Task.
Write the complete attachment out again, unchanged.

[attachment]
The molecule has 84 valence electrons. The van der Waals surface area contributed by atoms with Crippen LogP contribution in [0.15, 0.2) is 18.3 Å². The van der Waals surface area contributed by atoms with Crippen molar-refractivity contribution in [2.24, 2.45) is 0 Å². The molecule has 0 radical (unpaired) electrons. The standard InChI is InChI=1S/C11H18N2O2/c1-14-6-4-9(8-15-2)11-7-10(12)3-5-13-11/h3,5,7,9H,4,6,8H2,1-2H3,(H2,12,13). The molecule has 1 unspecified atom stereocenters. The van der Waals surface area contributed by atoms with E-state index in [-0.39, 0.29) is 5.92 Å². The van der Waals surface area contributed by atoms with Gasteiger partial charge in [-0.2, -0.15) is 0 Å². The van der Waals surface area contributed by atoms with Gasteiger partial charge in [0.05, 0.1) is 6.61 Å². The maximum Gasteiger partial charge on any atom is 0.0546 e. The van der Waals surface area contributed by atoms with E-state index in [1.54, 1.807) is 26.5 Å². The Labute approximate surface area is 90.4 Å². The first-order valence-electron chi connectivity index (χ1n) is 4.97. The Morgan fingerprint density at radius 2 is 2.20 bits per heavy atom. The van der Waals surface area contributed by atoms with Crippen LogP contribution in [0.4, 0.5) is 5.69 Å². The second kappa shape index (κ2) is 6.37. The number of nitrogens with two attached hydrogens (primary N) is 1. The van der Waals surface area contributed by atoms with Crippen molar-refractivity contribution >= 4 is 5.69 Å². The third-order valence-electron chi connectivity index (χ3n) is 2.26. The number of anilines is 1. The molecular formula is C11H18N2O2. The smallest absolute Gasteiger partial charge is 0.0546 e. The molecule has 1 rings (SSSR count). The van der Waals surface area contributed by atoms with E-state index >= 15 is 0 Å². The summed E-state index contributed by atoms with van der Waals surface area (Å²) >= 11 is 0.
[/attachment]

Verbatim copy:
The molecule has 84 valence electrons. The van der Waals surface area contributed by atoms with Crippen LogP contribution in [0.15, 0.2) is 18.3 Å². The van der Waals surface area contributed by atoms with Crippen molar-refractivity contribution in [2.24, 2.45) is 0 Å². The molecule has 0 radical (unpaired) electrons. The standard InChI is InChI=1S/C11H18N2O2/c1-14-6-4-9(8-15-2)11-7-10(12)3-5-13-11/h3,5,7,9H,4,6,8H2,1-2H3,(H2,12,13). The molecule has 1 unspecified atom stereocenters. The van der Waals surface area contributed by atoms with E-state index in [-0.39, 0.29) is 5.92 Å². The van der Waals surface area contributed by atoms with Gasteiger partial charge in [-0.2, -0.15) is 0 Å². The van der Waals surface area contributed by atoms with Gasteiger partial charge in [0.05, 0.1) is 6.61 Å². The maximum Gasteiger partial charge on any atom is 0.0546 e. The van der Waals surface area contributed by atoms with E-state index in [1.54, 1.807) is 26.5 Å². The Labute approximate surface area is 90.4 Å². The first-order valence-electron chi connectivity index (χ1n) is 4.97. The Morgan fingerprint density at radius 2 is 2.20 bits per heavy atom. The van der Waals surface area contributed by atoms with Crippen LogP contribution in [0.4, 0.5) is 5.69 Å². The second kappa shape index (κ2) is 6.37. The number of nitrogens with two attached hydrogens (primary N) is 1. The van der Waals surface area contributed by atoms with Crippen molar-refractivity contribution >= 4 is 5.69 Å². The third-order valence-electron chi connectivity index (χ3n) is 2.26. The number of anilines is 1. The molecular formula is C11H18N2O2. The smallest absolute Gasteiger partial charge is 0.0546 e. The molecule has 1 rings (SSSR count). The van der Waals surface area contributed by atoms with E-state index >= 15 is 0 Å². The summed E-state index contributed by atoms with van der Waals surface area (Å²) >= 11 is 0.